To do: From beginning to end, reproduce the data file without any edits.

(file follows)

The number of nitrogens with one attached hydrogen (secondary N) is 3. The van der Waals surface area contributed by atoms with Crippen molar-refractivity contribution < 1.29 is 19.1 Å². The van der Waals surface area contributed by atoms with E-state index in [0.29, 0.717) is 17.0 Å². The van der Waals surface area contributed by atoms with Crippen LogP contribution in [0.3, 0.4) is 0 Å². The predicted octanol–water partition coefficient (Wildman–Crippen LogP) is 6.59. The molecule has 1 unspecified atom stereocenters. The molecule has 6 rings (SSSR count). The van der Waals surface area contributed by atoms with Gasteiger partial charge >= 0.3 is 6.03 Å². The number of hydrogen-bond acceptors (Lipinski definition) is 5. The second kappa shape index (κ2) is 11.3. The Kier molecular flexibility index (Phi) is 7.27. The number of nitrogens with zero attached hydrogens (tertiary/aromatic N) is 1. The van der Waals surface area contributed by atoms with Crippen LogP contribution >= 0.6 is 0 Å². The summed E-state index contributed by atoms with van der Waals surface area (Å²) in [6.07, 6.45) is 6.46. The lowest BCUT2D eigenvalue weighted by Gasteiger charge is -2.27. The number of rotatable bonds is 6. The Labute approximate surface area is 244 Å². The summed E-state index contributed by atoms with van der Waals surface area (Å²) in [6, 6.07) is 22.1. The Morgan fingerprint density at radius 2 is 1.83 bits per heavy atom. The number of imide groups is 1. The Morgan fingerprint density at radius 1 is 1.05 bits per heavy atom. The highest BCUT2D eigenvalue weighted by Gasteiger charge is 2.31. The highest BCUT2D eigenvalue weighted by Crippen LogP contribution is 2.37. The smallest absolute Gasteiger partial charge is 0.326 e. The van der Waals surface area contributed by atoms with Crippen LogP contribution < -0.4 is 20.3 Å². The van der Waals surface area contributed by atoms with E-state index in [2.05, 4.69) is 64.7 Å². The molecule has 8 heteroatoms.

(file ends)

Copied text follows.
The number of nitrogens with one attached hydrogen (secondary N) is 3. The van der Waals surface area contributed by atoms with Crippen molar-refractivity contribution < 1.29 is 19.1 Å². The van der Waals surface area contributed by atoms with E-state index in [0.29, 0.717) is 17.0 Å². The van der Waals surface area contributed by atoms with Crippen LogP contribution in [0.3, 0.4) is 0 Å². The predicted octanol–water partition coefficient (Wildman–Crippen LogP) is 6.59. The molecule has 1 unspecified atom stereocenters. The molecule has 6 rings (SSSR count). The van der Waals surface area contributed by atoms with Gasteiger partial charge >= 0.3 is 6.03 Å². The number of hydrogen-bond acceptors (Lipinski definition) is 5. The second kappa shape index (κ2) is 11.3. The Kier molecular flexibility index (Phi) is 7.27. The number of nitrogens with zero attached hydrogens (tertiary/aromatic N) is 1. The van der Waals surface area contributed by atoms with Crippen LogP contribution >= 0.6 is 0 Å². The summed E-state index contributed by atoms with van der Waals surface area (Å²) in [6.07, 6.45) is 6.46. The lowest BCUT2D eigenvalue weighted by Gasteiger charge is -2.27. The number of rotatable bonds is 6. The Labute approximate surface area is 244 Å². The summed E-state index contributed by atoms with van der Waals surface area (Å²) in [6, 6.07) is 22.1. The Morgan fingerprint density at radius 2 is 1.83 bits per heavy atom. The number of imide groups is 1. The Morgan fingerprint density at radius 1 is 1.05 bits per heavy atom. The highest BCUT2D eigenvalue weighted by Gasteiger charge is 2.31. The highest BCUT2D eigenvalue weighted by Crippen LogP contribution is 2.37. The smallest absolute Gasteiger partial charge is 0.326 e. The van der Waals surface area contributed by atoms with Crippen LogP contribution < -0.4 is 20.3 Å². The van der Waals surface area contributed by atoms with E-state index in [2.05, 4.69) is 64.7 Å². The molecule has 8 heteroatoms.